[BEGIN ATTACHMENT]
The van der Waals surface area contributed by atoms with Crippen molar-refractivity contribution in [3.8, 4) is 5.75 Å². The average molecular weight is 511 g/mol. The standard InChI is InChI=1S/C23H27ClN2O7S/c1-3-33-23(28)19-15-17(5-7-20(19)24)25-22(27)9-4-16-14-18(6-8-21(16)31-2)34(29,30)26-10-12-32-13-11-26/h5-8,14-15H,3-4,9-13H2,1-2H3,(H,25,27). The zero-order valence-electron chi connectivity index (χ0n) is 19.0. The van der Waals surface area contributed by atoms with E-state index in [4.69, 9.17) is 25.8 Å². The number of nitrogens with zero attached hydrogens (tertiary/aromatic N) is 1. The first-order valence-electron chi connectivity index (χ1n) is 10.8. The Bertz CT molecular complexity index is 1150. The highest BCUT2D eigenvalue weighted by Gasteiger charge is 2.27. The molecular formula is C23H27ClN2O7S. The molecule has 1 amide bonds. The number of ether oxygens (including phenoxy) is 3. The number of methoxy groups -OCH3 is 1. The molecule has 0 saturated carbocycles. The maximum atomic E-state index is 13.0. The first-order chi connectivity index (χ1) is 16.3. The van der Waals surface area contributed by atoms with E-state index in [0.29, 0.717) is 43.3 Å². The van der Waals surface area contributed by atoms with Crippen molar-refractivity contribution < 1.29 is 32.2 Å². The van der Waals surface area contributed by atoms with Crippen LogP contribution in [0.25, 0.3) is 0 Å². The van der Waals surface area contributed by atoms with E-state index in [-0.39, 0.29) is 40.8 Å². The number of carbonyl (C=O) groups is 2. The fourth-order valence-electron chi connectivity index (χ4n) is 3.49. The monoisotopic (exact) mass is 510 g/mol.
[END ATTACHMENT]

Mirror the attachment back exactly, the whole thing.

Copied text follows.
The van der Waals surface area contributed by atoms with Crippen molar-refractivity contribution in [3.8, 4) is 5.75 Å². The average molecular weight is 511 g/mol. The standard InChI is InChI=1S/C23H27ClN2O7S/c1-3-33-23(28)19-15-17(5-7-20(19)24)25-22(27)9-4-16-14-18(6-8-21(16)31-2)34(29,30)26-10-12-32-13-11-26/h5-8,14-15H,3-4,9-13H2,1-2H3,(H,25,27). The zero-order valence-electron chi connectivity index (χ0n) is 19.0. The van der Waals surface area contributed by atoms with E-state index in [4.69, 9.17) is 25.8 Å². The number of nitrogens with zero attached hydrogens (tertiary/aromatic N) is 1. The first-order valence-electron chi connectivity index (χ1n) is 10.8. The Bertz CT molecular complexity index is 1150. The highest BCUT2D eigenvalue weighted by Gasteiger charge is 2.27. The molecular formula is C23H27ClN2O7S. The molecule has 1 amide bonds. The number of ether oxygens (including phenoxy) is 3. The number of methoxy groups -OCH3 is 1. The molecule has 0 saturated carbocycles. The maximum atomic E-state index is 13.0. The first-order chi connectivity index (χ1) is 16.3. The van der Waals surface area contributed by atoms with E-state index in [0.29, 0.717) is 43.3 Å². The van der Waals surface area contributed by atoms with Crippen molar-refractivity contribution < 1.29 is 32.2 Å². The van der Waals surface area contributed by atoms with Crippen LogP contribution in [0.25, 0.3) is 0 Å². The van der Waals surface area contributed by atoms with E-state index in [-0.39, 0.29) is 40.8 Å². The number of carbonyl (C=O) groups is 2. The fourth-order valence-electron chi connectivity index (χ4n) is 3.49. The monoisotopic (exact) mass is 510 g/mol.